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Aerial Drone To Hunt For Life On Mars

Soulskill posted more than 4 years ago | from the care-for-some-martian-venison dept.

Mars 152

astroengine writes "What if the Martian terrain is too rugged for a rover to traverse? How do we study surface features that are too small for an orbiter to resolve? If selected by NASA, the Aerial Regional-Scale Environment Surveyor (ARES) could soar high above the Martian landscape, getting a unique birds-eye view of the Red Planet. Its primary mission is to sniff out potential microbial-life-generating gases like methane, but it would also be an ideal reconnaissance vehicle to find future landing sites for a manned expedition. Prototypes of the rocket-powered drone have been successfully flown here on Earth, so will we see ARES on Mars any time soon?"

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first, nuclear waste, now, exhaust gases (1, Funny)

ChipMonk (711367) | more than 4 years ago | (#34235618)

Just how badly are we trying to alter the Martian environment, before we even get to walk in it?

Re:first, nuclear waste, now, exhaust gases (1)

falldeaf (968657) | more than 4 years ago | (#34235704)

Maybe this is short sited but I think the gains from making it to mars will be greater than detriment changes we'll make to the planet.

Re:first, nuclear waste, now, exhaust gases (-1, Troll)

Anonymous Coward | more than 4 years ago | (#34235866)

Gains? You're on crack. I think you fundamentally just don't understand the reality of space and our technology.

Oh, and it's "sighted", dumbass.

Re:first, nuclear waste, now, exhaust gases (1)

TheKidWho (705796) | more than 4 years ago | (#34236146)

Fortunately we have myopic bastards such as yourself to teach us the reality of space and our technology.

Re:first, nuclear waste, now, exhaust gases (3, Funny)

biryokumaru (822262) | more than 4 years ago | (#34235714)

Ya, we're just running our A.R.S.E.S. all over it, aren't we?

Re:first, nuclear waste, now, exhaust gases (1)

scuzzlebutt (517123) | more than 4 years ago | (#34235784)

We'll just get the convicts we'll be sending there on the one-way trip to clean up the mess...

the Mars Vault was the toughest yet... (1)

Thud457 (234763) | more than 4 years ago | (#34235954)

WTF is this /.?! More Mars stories on the front page than Apple stories?!!

Re:the Mars Vault was the toughest yet... (1)

Yvan256 (722131) | more than 4 years ago | (#34236002)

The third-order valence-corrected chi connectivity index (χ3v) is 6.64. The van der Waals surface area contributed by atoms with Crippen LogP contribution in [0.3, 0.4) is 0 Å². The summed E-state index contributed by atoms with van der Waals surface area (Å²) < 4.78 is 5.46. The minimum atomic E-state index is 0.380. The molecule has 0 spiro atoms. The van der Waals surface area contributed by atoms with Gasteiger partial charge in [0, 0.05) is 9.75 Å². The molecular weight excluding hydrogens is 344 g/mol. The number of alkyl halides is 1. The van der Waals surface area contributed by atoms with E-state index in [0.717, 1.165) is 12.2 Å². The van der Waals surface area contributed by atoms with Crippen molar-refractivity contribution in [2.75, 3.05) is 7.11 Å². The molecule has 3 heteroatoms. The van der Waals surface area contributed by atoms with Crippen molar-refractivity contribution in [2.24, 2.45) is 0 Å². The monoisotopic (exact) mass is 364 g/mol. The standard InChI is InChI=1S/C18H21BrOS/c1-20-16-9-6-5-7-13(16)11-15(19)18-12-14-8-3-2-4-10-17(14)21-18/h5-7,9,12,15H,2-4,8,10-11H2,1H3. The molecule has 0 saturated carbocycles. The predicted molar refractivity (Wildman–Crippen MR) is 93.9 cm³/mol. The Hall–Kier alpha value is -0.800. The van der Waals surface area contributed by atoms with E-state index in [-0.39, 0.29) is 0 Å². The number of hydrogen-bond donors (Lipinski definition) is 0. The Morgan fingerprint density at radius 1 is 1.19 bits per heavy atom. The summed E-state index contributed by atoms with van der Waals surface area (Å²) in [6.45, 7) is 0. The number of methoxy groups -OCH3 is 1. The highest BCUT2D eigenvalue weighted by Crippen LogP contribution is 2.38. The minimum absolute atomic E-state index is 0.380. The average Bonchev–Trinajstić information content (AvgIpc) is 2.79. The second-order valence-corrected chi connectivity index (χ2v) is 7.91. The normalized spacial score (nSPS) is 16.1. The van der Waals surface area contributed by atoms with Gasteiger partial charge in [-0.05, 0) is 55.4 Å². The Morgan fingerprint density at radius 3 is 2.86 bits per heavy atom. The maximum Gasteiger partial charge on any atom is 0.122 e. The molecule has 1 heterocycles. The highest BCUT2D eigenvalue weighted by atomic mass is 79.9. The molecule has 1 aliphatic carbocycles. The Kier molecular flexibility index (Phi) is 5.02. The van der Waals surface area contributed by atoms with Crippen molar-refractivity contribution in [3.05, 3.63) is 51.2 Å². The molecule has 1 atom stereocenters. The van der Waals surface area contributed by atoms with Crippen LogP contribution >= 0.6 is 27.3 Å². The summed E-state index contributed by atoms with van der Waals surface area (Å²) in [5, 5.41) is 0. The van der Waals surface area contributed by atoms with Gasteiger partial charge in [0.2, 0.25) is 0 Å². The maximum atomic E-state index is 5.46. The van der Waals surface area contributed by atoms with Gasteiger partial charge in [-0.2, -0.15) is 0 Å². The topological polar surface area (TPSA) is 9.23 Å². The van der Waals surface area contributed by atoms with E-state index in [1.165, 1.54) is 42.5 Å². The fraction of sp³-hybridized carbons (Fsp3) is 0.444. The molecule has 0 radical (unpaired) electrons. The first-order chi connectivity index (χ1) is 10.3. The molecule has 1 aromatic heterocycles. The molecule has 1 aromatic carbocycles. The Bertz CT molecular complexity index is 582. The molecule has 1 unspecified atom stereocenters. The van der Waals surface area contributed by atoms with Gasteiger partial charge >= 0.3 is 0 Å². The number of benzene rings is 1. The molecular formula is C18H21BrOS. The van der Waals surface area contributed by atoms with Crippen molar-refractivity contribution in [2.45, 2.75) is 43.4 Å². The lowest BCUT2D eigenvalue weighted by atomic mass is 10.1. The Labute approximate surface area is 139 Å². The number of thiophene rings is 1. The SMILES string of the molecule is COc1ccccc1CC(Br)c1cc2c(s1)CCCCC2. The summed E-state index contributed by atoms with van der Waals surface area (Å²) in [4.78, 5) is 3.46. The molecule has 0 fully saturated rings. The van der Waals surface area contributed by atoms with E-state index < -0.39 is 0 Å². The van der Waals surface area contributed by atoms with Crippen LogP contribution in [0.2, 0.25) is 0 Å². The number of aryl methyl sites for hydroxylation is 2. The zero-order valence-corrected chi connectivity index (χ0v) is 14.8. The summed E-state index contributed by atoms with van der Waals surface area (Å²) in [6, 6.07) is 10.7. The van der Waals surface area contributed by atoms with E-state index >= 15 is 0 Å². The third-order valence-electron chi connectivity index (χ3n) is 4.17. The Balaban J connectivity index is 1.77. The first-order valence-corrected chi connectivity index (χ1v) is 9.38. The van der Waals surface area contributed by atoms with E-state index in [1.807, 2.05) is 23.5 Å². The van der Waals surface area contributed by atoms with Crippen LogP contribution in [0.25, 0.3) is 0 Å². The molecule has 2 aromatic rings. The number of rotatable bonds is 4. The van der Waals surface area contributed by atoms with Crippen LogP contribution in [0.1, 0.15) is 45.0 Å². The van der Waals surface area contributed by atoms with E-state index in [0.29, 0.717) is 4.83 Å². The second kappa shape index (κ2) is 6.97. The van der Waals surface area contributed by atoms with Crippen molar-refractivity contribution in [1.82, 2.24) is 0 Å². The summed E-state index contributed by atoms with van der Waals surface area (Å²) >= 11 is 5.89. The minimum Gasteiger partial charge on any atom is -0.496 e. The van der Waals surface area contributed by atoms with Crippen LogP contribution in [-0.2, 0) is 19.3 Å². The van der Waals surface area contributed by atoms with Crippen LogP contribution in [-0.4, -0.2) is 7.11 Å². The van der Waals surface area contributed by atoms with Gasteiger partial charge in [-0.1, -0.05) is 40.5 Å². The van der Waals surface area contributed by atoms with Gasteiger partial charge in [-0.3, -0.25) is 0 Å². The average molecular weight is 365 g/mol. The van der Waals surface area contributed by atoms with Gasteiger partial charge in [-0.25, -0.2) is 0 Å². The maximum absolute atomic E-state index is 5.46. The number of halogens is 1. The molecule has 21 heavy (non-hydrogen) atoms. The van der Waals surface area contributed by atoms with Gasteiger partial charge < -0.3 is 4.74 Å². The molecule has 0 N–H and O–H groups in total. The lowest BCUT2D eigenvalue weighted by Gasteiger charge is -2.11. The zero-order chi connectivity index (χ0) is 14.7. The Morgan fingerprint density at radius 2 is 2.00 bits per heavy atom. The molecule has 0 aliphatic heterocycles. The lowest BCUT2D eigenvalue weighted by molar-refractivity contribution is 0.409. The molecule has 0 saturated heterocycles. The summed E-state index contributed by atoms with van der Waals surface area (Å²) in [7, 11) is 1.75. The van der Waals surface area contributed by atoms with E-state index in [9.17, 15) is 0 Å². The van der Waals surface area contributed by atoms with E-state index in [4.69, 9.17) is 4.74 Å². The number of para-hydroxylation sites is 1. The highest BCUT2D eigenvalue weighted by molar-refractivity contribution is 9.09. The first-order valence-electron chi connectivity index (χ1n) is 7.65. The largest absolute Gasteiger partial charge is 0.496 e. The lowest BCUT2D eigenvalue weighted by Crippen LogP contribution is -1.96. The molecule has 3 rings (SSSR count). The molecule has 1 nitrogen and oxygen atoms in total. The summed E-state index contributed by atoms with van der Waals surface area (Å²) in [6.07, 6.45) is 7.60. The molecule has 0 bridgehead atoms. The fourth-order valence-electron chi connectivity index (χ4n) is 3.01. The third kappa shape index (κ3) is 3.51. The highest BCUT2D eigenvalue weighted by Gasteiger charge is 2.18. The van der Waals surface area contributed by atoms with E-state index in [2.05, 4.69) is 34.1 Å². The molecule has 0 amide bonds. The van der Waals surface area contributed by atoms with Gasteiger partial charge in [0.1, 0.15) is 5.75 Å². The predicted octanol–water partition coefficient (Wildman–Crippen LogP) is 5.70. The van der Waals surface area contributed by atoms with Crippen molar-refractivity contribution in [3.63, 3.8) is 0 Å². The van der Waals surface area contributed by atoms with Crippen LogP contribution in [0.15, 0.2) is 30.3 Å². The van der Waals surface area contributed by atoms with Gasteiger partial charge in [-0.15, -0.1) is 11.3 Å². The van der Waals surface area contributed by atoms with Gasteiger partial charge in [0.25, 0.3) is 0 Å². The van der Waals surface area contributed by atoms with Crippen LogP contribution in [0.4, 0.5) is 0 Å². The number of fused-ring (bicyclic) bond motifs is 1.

Yeah! Everyone knows that apples are better for your health than chocolate bars!

Re:the Mars Vault was the toughest yet... (0)

Anonymous Coward | more than 4 years ago | (#34236124)

Have you ever worked for the Mars Bars corporation?

Re:the Mars Vault was the toughest yet... (0, Troll)

c6gunner (950153) | more than 4 years ago | (#34236246)

Yeah, a new study just came out which shows that long-term iPhone usage causes genital warts and severe rectal bleeding, so the fanboys are trying to bury the news.

Wassat? You hadn't heard about the study? SEE, they're SUCCEEDING!

Re:first, nuclear waste, now, exhaust gases (1)

khallow (566160) | more than 4 years ago | (#34235880)

Just how badly are we trying to alter the Martian environment, before we even get to walk in it?

We're not altering the Martian environment at all.

Re:first, nuclear waste, now, exhaust gases (1)

Monkeedude1212 (1560403) | more than 4 years ago | (#34235972)

That depends on your definition of environment. Planting our Earth manufactured robot underneath a bunch of martian sand might have profound effects in the future, butterfly and all that.

Re:first, nuclear waste, now, exhaust gases (2, Informative)

khallow (566160) | more than 4 years ago | (#34236306)

That depends on your definition of environment. Planting our Earth manufactured robot underneath a bunch of martian sand might have profound effects in the future, butterfly and all that.

It obviously does have a profound affect on the future in that it expands human knowledge concerning Mars considerably. But the sort of effect you're refer to is not a genuine change, but just a slight bump to a chaotic system (which it is reasonable to assume Martian weather is). All the good and bad parts of martian weather would happen anyway with the same frequency and we still would be relatively clueless as to what weather is to come. So it doesn't change anything for us nor does it change anything for any Martian life that happens to be there. The environment is not the second to second changes in Martian weather. It's the long term stuff which remains after you filter out the short term chaotic noise.

Re:first, nuclear waste, now, exhaust gases (1)

sznupi (719324) | more than 4 years ago | (#34236600)

Though we are sterilizing landers, just to be safe (I wonder how that will look with eventual manned exploration - we can produce sterile lab animals, but...) - and tenuousness of Martian atmosphere means even a miniscule additions make a noticeable difference (like that methane mystery - which, in the end, represents an exceedingly small amounts)

UAV to hunt for life on Mars... (3, Funny)

Chris Burke (6130) | more than 4 years ago | (#34235620)

And will be carrying a Hellfire missile, just in case said life decides to get uppity.

Or just to make the end-of-life for the UAV much more exciting. Either way.